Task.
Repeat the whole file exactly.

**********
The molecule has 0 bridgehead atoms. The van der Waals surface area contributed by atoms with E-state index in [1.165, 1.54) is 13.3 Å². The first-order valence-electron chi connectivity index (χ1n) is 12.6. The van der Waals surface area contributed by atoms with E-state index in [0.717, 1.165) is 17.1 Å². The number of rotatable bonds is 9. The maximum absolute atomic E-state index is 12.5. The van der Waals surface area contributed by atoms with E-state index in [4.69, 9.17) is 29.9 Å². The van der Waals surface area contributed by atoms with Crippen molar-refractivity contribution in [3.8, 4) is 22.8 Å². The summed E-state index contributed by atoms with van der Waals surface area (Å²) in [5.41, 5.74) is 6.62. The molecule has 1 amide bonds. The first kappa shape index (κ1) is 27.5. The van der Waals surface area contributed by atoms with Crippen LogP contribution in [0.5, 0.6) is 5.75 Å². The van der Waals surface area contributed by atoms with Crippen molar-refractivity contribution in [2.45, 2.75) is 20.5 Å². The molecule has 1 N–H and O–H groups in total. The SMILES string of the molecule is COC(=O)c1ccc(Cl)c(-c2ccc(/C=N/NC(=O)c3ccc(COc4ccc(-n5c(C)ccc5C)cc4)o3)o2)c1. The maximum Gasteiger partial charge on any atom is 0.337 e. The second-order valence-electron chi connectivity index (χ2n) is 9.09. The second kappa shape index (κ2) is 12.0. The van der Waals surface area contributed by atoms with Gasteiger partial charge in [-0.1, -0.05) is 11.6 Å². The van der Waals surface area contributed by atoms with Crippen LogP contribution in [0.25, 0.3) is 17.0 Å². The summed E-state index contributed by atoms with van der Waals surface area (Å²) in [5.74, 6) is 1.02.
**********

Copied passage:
The molecule has 0 bridgehead atoms. The van der Waals surface area contributed by atoms with E-state index in [1.165, 1.54) is 13.3 Å². The first-order valence-electron chi connectivity index (χ1n) is 12.6. The van der Waals surface area contributed by atoms with E-state index in [0.717, 1.165) is 17.1 Å². The number of rotatable bonds is 9. The maximum absolute atomic E-state index is 12.5. The van der Waals surface area contributed by atoms with E-state index in [4.69, 9.17) is 29.9 Å². The van der Waals surface area contributed by atoms with Crippen molar-refractivity contribution in [3.8, 4) is 22.8 Å². The summed E-state index contributed by atoms with van der Waals surface area (Å²) in [5.41, 5.74) is 6.62. The molecule has 1 amide bonds. The first kappa shape index (κ1) is 27.5. The van der Waals surface area contributed by atoms with Crippen LogP contribution in [0.5, 0.6) is 5.75 Å². The van der Waals surface area contributed by atoms with Crippen molar-refractivity contribution in [2.45, 2.75) is 20.5 Å². The molecule has 1 N–H and O–H groups in total. The SMILES string of the molecule is COC(=O)c1ccc(Cl)c(-c2ccc(/C=N/NC(=O)c3ccc(COc4ccc(-n5c(C)ccc5C)cc4)o3)o2)c1. The maximum Gasteiger partial charge on any atom is 0.337 e. The second-order valence-electron chi connectivity index (χ2n) is 9.09. The second kappa shape index (κ2) is 12.0. The van der Waals surface area contributed by atoms with Gasteiger partial charge in [-0.1, -0.05) is 11.6 Å². The van der Waals surface area contributed by atoms with Crippen LogP contribution in [0.25, 0.3) is 17.0 Å². The summed E-state index contributed by atoms with van der Waals surface area (Å²) in [5.74, 6) is 1.02.